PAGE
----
If you want consumers to buy, offer them a line of “brand new” products.  And to attract them to your place of business, make sure it’s chic, up-to-date, considered “hot”.   Then, again the opposite approach may work just as well.

Notice the many commercial establishments, businesses of all sorts, that capitalize on their age.  Here we are, they inform the public, a business that’s been in business a long time (and by implication longer than our competitors).  Wherever the company name appears, alongside you’ll find the year of its founding.  Established 1975.  Founded 1930.  In business since 1985.  (Demonstrating, at least that in the United States, it doesn’t take that many years to claim seniority.)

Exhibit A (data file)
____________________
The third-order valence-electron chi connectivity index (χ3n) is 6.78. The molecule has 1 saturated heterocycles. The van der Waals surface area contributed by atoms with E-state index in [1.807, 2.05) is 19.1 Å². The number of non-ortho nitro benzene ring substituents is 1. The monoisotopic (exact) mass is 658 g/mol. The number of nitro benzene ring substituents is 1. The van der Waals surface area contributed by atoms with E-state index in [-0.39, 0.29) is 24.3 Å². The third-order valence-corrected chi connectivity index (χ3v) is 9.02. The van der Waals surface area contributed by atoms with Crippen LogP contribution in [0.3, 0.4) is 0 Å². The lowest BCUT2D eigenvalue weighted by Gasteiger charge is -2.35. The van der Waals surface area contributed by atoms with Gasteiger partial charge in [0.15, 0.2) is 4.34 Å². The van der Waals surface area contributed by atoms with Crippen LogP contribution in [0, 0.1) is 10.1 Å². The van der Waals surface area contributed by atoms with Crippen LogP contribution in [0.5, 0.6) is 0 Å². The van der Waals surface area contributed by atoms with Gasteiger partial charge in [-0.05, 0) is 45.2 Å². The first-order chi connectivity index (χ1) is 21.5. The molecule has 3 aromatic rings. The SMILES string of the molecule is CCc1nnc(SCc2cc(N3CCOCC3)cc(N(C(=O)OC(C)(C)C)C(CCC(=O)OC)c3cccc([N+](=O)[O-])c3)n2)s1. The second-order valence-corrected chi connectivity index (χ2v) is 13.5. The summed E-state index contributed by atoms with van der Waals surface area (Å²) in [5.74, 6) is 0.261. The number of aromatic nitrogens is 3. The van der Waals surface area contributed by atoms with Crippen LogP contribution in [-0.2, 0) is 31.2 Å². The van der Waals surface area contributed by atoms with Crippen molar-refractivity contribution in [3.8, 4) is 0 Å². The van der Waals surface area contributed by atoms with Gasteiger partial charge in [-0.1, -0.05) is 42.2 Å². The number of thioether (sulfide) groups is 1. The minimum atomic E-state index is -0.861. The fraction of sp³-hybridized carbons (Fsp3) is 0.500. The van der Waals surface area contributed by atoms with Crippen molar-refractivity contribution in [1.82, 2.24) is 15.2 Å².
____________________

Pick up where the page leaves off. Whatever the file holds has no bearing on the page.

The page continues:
Why announce one’s age in a society that celebrates youthfulness?  Why  hold a succession of “Anniversary Sales” over the years?  Why not avoid any suggestion that you’re stodgy, old fashioned, out of date?  Because they’re capitalizing upon another popular set of beliefs.  What’s old has been time-tested.  (The words “founded” and “established” suggest durability and trust.)  Experience counts.  They’re reliable, solid, probably family-owned (consider how many names end in “and Sons”).  They are survivors, not “fly-by-night” or “Here today.  Gone tomorrow.”  They will be around when you need them.

So, remember that while we’re drawn to the “latest”, we also value that which has lasted.

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